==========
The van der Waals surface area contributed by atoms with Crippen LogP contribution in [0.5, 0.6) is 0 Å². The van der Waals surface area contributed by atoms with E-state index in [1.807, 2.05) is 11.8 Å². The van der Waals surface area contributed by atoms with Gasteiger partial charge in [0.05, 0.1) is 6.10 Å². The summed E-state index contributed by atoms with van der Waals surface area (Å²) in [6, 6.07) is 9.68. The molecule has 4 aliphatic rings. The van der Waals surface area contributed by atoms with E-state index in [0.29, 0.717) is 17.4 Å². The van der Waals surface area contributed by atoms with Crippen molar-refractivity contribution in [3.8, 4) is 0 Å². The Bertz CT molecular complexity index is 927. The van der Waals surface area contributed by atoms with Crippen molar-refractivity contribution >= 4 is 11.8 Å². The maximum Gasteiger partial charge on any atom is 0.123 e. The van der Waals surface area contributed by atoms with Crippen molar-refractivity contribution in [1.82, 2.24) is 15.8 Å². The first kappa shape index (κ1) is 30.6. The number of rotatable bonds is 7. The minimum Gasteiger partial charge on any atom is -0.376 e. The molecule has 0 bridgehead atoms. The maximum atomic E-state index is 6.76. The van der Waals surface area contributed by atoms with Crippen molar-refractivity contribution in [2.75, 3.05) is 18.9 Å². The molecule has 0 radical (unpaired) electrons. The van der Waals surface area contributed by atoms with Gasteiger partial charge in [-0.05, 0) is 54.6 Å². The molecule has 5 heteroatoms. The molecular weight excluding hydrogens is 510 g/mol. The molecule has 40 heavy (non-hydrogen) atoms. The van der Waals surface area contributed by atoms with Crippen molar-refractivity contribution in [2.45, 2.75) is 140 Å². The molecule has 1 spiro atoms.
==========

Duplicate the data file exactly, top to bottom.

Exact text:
The van der Waals surface area contributed by atoms with Crippen LogP contribution in [0.5, 0.6) is 0 Å². The van der Waals surface area contributed by atoms with E-state index in [1.807, 2.05) is 11.8 Å². The van der Waals surface area contributed by atoms with Gasteiger partial charge in [0.05, 0.1) is 6.10 Å². The summed E-state index contributed by atoms with van der Waals surface area (Å²) in [6, 6.07) is 9.68. The molecule has 4 aliphatic rings. The van der Waals surface area contributed by atoms with E-state index in [0.29, 0.717) is 17.4 Å². The van der Waals surface area contributed by atoms with Crippen molar-refractivity contribution in [3.8, 4) is 0 Å². The Bertz CT molecular complexity index is 927. The van der Waals surface area contributed by atoms with Crippen molar-refractivity contribution >= 4 is 11.8 Å². The maximum Gasteiger partial charge on any atom is 0.123 e. The van der Waals surface area contributed by atoms with Crippen molar-refractivity contribution in [1.82, 2.24) is 15.8 Å². The first kappa shape index (κ1) is 30.6. The number of rotatable bonds is 7. The minimum Gasteiger partial charge on any atom is -0.376 e. The molecule has 0 bridgehead atoms. The maximum atomic E-state index is 6.76. The van der Waals surface area contributed by atoms with Crippen molar-refractivity contribution in [2.75, 3.05) is 18.9 Å². The molecule has 0 radical (unpaired) electrons. The van der Waals surface area contributed by atoms with Gasteiger partial charge in [-0.05, 0) is 54.6 Å². The molecule has 5 heteroatoms. The molecular weight excluding hydrogens is 510 g/mol. The molecule has 40 heavy (non-hydrogen) atoms. The van der Waals surface area contributed by atoms with Crippen molar-refractivity contribution in [2.45, 2.75) is 140 Å². The molecule has 1 spiro atoms.